Hall of Famers all: Marquette County Bowling Hall of Fame inducts 4 in its third year
Even a thousand miles away in Texas, Patsy Ross wanted to be on hand for her induction into the Marquette County Bowling Hall of Fame on Sunday.
Of course, attendance wasn’t mandatory for induction at River Rock Lanes. Her daughter, Heidi Ross, was happy to stand in for her mother.
Patsy Ross was joined by Mary Ann Mitchell, James “Roxie” Lawson and the late Everett Senobe as the third four-person class to bring the total plaques on the wall at Ishpeming bowling center up to an even dozen.
“Next year, we have to start the second row,” said Pat Gingras, Marquette County U.S. Bowling Congress Association president, during the unveiling ceremony behind lanes 13-16.
Gingras has been the driving force in getting the hall of fame into its third year, encouraging all those he talks to in the area bowling community to come up with people to nominate.
As someone who has also worked with Gingras and others on the association board with the hall of fame, the toughest part is finding solid information on nominees.
Gingras encourages anyone with info on someone that may be deserving, whether for their bowling talent or their service to bowling in the area, to contact him.
Even if you don’t have the information yourself, maybe you know where that info might be obtained.
It’s unfortunate but a lot of information and memories slip away as many bowlers from the sport’s heyday are passing on.
Call Gingras at 235-7597 if you’d like to point him toward some of that info.
Now with this year’s inductees, let’s start with Ross, who summers in the Gwinn area while wintering in Texas.
She was seriously considering flying back to Marquette County just for the hour or two while 50 to 60 people gathered in Red Rock’s banquet center to pay tribute to the four inductees.
But both Gingras and Heidi Ross said she’ll be able to see her plaque and hear the platitudes heaped upon her and the others when she gets back in the spring.
Patsy Ross bowled in at least four centers in Marquette — the Four Seasons, Olympic, Windmill and Westwood — but has said the most joy she got out of the sport was working with young bowlers, children and teenagers, during their Saturday morning leagues in years past.
She also joined one of her league teams in venturing to the Wisconsin state women’s tournament for 25 consecutive years while enjoying the camaraderie and not worrying about big scores.
She was most active on the lanes from the 1970s to around 2000.
Senobe, who passed away early in 2015 at age 102, was an accomplished bowler and golfer throughout his life, but for those of us still active on the lanes, we knew him as a senior bowler and golfer who didn’t give into age.
On the links, he shot his age or better for an 18-hole round numerous times.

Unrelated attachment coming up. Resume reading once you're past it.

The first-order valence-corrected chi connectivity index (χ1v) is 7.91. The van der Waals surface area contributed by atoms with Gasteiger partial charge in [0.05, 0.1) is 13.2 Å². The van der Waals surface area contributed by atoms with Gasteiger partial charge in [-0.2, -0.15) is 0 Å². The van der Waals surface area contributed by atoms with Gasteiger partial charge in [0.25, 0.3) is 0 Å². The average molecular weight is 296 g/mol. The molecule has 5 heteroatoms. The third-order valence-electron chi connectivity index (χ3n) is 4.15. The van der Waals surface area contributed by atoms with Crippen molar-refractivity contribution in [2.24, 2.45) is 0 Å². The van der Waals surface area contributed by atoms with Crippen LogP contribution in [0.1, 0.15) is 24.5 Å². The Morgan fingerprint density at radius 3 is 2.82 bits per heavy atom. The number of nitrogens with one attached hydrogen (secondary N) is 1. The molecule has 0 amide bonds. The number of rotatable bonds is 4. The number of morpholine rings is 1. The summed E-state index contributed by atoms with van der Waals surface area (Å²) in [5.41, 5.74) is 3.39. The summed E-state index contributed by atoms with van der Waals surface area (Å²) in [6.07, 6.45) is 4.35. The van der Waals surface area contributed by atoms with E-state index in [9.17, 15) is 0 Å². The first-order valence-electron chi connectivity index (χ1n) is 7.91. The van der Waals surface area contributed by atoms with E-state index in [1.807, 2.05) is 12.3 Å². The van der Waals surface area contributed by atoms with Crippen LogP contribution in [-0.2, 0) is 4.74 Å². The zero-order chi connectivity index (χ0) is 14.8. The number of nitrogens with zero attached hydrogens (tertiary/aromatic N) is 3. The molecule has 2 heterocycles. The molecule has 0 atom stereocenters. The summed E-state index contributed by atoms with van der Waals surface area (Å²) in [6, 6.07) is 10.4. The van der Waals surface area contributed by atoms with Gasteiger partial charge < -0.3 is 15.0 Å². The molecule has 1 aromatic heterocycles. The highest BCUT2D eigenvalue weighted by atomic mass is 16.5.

And on the lanes, he was winning all-ages association events well into his 80s and continued to bowl with the seniors until past age 95, stopping his once- or twice-weekly drives from Marquette to Ishpeming only because of injury.
He credited plenty of walking for staying limber.
Senobe also participated in many tournaments both around the Midwest and occasionally in other parts of the country for many years.
Lawson goes all the way back to the 1930s as a top-notch bowler, especially making his mark post-World War II after serving with the U.S. Army’s 10th Mountain Division during the big war. His skills from his youth as a ski jumper served him well as a soldier.
During the late 1940s into the 1950s in an era of hard rubber balls and full-roller releases, Lawson was pumping out all kinds of 250 and higher games and multiple 700 series, bowling out of the Viga Lanes in Negaunee.
He was a three-time Marquette County association champion and won the Upper Peninsula Bowling Association all-events title in 1951.
He continued to bowl through the rest of the century and into this one at the Miracle Bowl and Country Lanes in Ishpeming.
Like Senobe, he was a regular traveler to tournaments all over the country, including participating for 29 consecutive years at the American Bowling Congress nationals.
Mitchell was a sanctioned bowler in the Snowbelt Women’s Bowling Association from 1953 until about 1990, a regular in the Thursday and Friday women’s leagues at the Miracle Bowl in Ishpeming for 37 years.
She joined Dorothy Heinonen as they were the first two women in the county to roll a three-game series of 700. Mitchell’s came in December 1971 with a cornerstone 278 game, second only to her best game of 279.
She had a league high average of 182, an average only the elite men of that era were carrying, and won league championships reaching double figures.
She also worked with youth bowlers and was a volunteer at the U.P. women’s tournament, league president and regular competitor with one of her league teams in the 1960s and ’70s at the Wisconsin Women’s Bowling Association state tournament.
Steve Brownlee can be reached at 906-228-2500, ext. 252. His email address is email@example.com.